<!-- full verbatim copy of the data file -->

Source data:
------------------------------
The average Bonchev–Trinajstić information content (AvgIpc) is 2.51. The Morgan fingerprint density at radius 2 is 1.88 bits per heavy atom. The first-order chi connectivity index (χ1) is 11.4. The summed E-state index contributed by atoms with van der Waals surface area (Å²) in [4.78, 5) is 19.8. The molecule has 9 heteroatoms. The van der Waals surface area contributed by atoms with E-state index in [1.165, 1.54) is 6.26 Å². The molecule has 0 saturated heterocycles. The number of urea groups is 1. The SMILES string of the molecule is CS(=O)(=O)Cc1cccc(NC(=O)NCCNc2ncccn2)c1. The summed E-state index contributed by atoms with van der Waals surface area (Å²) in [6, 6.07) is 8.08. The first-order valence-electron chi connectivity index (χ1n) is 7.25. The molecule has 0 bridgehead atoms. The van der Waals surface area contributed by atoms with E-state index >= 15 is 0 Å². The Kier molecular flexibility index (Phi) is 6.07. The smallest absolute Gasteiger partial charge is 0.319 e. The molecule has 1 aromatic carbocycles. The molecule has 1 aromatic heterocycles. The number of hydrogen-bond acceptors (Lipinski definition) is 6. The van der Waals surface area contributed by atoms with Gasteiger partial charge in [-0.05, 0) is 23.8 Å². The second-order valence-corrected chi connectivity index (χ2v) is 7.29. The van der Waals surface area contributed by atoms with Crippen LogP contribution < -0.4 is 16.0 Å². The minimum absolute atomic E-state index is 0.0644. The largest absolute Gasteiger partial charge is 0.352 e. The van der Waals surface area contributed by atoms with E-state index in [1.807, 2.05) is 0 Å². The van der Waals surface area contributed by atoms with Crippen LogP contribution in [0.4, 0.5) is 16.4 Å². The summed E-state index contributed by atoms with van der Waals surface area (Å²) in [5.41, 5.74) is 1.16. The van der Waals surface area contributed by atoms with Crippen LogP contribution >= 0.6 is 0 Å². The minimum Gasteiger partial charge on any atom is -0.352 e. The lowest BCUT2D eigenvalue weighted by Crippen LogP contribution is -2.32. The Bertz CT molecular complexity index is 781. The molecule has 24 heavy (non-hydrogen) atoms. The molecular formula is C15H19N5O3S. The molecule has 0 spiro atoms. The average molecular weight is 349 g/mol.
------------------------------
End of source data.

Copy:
The average Bonchev–Trinajstić information content (AvgIpc) is 2.51. The Morgan fingerprint density at radius 2 is 1.88 bits per heavy atom. The first-order chi connectivity index (χ1) is 11.4. The summed E-state index contributed by atoms with van der Waals surface area (Å²) in [4.78, 5) is 19.8. The molecule has 9 heteroatoms. The van der Waals surface area contributed by atoms with E-state index in [1.165, 1.54) is 6.26 Å². The molecule has 0 saturated heterocycles. The number of urea groups is 1. The SMILES string of the molecule is CS(=O)(=O)Cc1cccc(NC(=O)NCCNc2ncccn2)c1. The summed E-state index contributed by atoms with van der Waals surface area (Å²) in [6, 6.07) is 8.08. The first-order valence-electron chi connectivity index (χ1n) is 7.25. The molecule has 0 bridgehead atoms. The van der Waals surface area contributed by atoms with E-state index >= 15 is 0 Å². The Kier molecular flexibility index (Phi) is 6.07. The smallest absolute Gasteiger partial charge is 0.319 e. The molecule has 1 aromatic carbocycles. The molecule has 1 aromatic heterocycles. The number of hydrogen-bond acceptors (Lipinski definition) is 6. The van der Waals surface area contributed by atoms with Gasteiger partial charge in [-0.05, 0) is 23.8 Å². The second-order valence-corrected chi connectivity index (χ2v) is 7.29. The van der Waals surface area contributed by atoms with Crippen LogP contribution < -0.4 is 16.0 Å². The minimum absolute atomic E-state index is 0.0644. The largest absolute Gasteiger partial charge is 0.352 e. The van der Waals surface area contributed by atoms with E-state index in [1.807, 2.05) is 0 Å². The van der Waals surface area contributed by atoms with Crippen LogP contribution in [0.4, 0.5) is 16.4 Å². The summed E-state index contributed by atoms with van der Waals surface area (Å²) in [5.41, 5.74) is 1.16. The van der Waals surface area contributed by atoms with Crippen LogP contribution >= 0.6 is 0 Å². The minimum Gasteiger partial charge on any atom is -0.352 e. The lowest BCUT2D eigenvalue weighted by Crippen LogP contribution is -2.32. The Bertz CT molecular complexity index is 781. The molecule has 24 heavy (non-hydrogen) atoms. The molecular formula is C15H19N5O3S. The molecule has 0 spiro atoms. The average molecular weight is 349 g/mol.